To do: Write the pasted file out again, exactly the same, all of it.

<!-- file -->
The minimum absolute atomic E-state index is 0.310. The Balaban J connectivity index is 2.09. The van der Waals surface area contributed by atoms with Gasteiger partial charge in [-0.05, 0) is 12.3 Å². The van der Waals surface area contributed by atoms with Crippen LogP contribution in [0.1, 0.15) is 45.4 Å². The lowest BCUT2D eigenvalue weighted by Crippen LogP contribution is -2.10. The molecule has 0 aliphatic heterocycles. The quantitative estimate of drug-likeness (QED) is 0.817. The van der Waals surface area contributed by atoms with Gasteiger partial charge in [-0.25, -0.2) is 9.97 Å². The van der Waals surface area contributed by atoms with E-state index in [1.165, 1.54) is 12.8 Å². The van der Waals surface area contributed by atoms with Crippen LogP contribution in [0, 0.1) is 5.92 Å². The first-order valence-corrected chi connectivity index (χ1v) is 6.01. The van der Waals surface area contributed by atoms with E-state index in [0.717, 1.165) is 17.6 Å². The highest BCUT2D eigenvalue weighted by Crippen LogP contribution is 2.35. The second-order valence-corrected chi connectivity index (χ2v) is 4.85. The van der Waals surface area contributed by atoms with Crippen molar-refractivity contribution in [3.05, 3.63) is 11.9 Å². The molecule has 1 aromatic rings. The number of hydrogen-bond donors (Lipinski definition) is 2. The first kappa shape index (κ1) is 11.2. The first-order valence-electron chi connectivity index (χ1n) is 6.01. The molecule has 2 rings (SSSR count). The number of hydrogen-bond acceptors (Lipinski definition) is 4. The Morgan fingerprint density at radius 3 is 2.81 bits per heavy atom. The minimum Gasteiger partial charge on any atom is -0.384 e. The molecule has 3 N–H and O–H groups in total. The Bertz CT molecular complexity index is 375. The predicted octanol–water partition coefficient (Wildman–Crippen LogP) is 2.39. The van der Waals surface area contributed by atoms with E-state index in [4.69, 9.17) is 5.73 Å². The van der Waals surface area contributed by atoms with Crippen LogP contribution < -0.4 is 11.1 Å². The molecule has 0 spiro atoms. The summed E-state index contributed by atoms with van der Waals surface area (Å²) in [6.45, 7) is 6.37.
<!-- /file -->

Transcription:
The minimum absolute atomic E-state index is 0.310. The Balaban J connectivity index is 2.09. The van der Waals surface area contributed by atoms with Gasteiger partial charge in [-0.05, 0) is 12.3 Å². The van der Waals surface area contributed by atoms with Crippen LogP contribution in [0.1, 0.15) is 45.4 Å². The lowest BCUT2D eigenvalue weighted by Crippen LogP contribution is -2.10. The molecule has 0 aliphatic heterocycles. The quantitative estimate of drug-likeness (QED) is 0.817. The van der Waals surface area contributed by atoms with Gasteiger partial charge in [-0.25, -0.2) is 9.97 Å². The van der Waals surface area contributed by atoms with E-state index in [1.165, 1.54) is 12.8 Å². The van der Waals surface area contributed by atoms with Crippen LogP contribution in [0, 0.1) is 5.92 Å². The first-order valence-corrected chi connectivity index (χ1v) is 6.01. The van der Waals surface area contributed by atoms with E-state index in [0.717, 1.165) is 17.6 Å². The highest BCUT2D eigenvalue weighted by Crippen LogP contribution is 2.35. The second-order valence-corrected chi connectivity index (χ2v) is 4.85. The van der Waals surface area contributed by atoms with Crippen molar-refractivity contribution in [3.05, 3.63) is 11.9 Å². The molecule has 1 aromatic rings. The number of hydrogen-bond donors (Lipinski definition) is 2. The first kappa shape index (κ1) is 11.2. The first-order valence-electron chi connectivity index (χ1n) is 6.01. The molecule has 2 rings (SSSR count). The number of hydrogen-bond acceptors (Lipinski definition) is 4. The Morgan fingerprint density at radius 3 is 2.81 bits per heavy atom. The minimum Gasteiger partial charge on any atom is -0.384 e. The molecule has 3 N–H and O–H groups in total. The Bertz CT molecular complexity index is 375. The predicted octanol–water partition coefficient (Wildman–Crippen LogP) is 2.39. The van der Waals surface area contributed by atoms with E-state index in [4.69, 9.17) is 5.73 Å². The van der Waals surface area contributed by atoms with Crippen LogP contribution < -0.4 is 11.1 Å². The molecule has 0 spiro atoms. The summed E-state index contributed by atoms with van der Waals surface area (Å²) in [6.45, 7) is 6.37.